Ngorongoro Conservation Area is a Protected Area (PAs) and a Mixed World Heritage Site in Northern Tanzania, covering 8,292 square kilometres and sheltering the finest blend of landscape, wildlife, people, and archaeological sites in Africa.
It is located 180km West of Arusha in the Crater Highlands area of Tanzania, extending from the plains of Serengeti National Park and Maswa Game Reserve in the West, to the Eastern arm of the Great Rift Valley.
This Protected Area was named after Ngorongoro Crater, world’s largest unbroken and unfilled volcanic caldera, which is 610m deep and host over 25,000 large animals including some of Africa’s last remaining black rhinos.
Outside the big crater, wildlife in Ngorongoro Conservation Area co-exist with the semi-nomadic Maasai, who practise traditional livestock grazing. The Maasai are a pastoral tribe that has managed to preserve its culture over hundreds of years, living in harmony with the wild animals.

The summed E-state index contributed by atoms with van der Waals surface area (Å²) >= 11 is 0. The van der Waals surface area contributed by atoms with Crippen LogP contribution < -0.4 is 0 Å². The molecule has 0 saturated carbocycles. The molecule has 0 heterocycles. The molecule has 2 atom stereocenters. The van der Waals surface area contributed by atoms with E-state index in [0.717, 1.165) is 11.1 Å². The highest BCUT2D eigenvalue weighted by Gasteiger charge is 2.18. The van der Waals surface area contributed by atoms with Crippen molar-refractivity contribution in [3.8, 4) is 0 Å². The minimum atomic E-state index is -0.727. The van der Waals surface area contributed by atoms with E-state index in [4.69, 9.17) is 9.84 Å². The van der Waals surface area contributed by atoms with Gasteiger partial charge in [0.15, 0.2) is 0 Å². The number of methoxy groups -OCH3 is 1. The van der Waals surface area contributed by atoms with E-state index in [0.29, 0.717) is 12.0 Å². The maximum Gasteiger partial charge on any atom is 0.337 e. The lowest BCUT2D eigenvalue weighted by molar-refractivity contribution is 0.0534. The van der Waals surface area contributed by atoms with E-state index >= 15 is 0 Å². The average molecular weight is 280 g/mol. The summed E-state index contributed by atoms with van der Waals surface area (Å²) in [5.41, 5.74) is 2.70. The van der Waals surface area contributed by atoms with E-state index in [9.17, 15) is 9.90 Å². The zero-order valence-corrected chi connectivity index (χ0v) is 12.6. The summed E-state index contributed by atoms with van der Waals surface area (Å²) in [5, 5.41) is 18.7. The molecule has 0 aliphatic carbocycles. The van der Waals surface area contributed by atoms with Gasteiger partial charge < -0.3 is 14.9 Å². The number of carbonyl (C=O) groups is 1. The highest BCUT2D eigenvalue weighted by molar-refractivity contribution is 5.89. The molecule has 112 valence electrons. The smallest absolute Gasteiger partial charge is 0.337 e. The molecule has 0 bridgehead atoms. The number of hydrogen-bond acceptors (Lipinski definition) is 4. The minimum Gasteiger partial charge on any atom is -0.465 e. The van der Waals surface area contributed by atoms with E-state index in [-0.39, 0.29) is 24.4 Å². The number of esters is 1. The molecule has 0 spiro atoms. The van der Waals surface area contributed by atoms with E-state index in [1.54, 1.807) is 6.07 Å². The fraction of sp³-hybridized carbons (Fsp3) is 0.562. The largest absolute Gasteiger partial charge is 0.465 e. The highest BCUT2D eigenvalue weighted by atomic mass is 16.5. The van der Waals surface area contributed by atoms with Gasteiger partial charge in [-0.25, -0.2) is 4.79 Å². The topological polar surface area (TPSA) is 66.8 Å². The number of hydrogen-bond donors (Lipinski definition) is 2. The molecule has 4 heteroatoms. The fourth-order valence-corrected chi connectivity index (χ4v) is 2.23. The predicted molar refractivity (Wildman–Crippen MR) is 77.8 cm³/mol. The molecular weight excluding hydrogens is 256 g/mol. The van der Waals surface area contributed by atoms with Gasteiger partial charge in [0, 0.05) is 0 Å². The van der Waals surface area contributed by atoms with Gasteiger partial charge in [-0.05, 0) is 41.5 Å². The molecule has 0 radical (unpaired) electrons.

Apart from the Crater and its wildlife and people, the other significant features in Ngorongoro Conservation Area include Olduvai Gorge (also spelt Oldupai) and Laetoli, which contain important palaeontological records related to human evolution. Indeed, Ngorongoro has been a place for extensive archaeological researches in the past 100 years, revealing evidence of human evolution and human-environment dynamics, collectively extending over a span of almost four million years.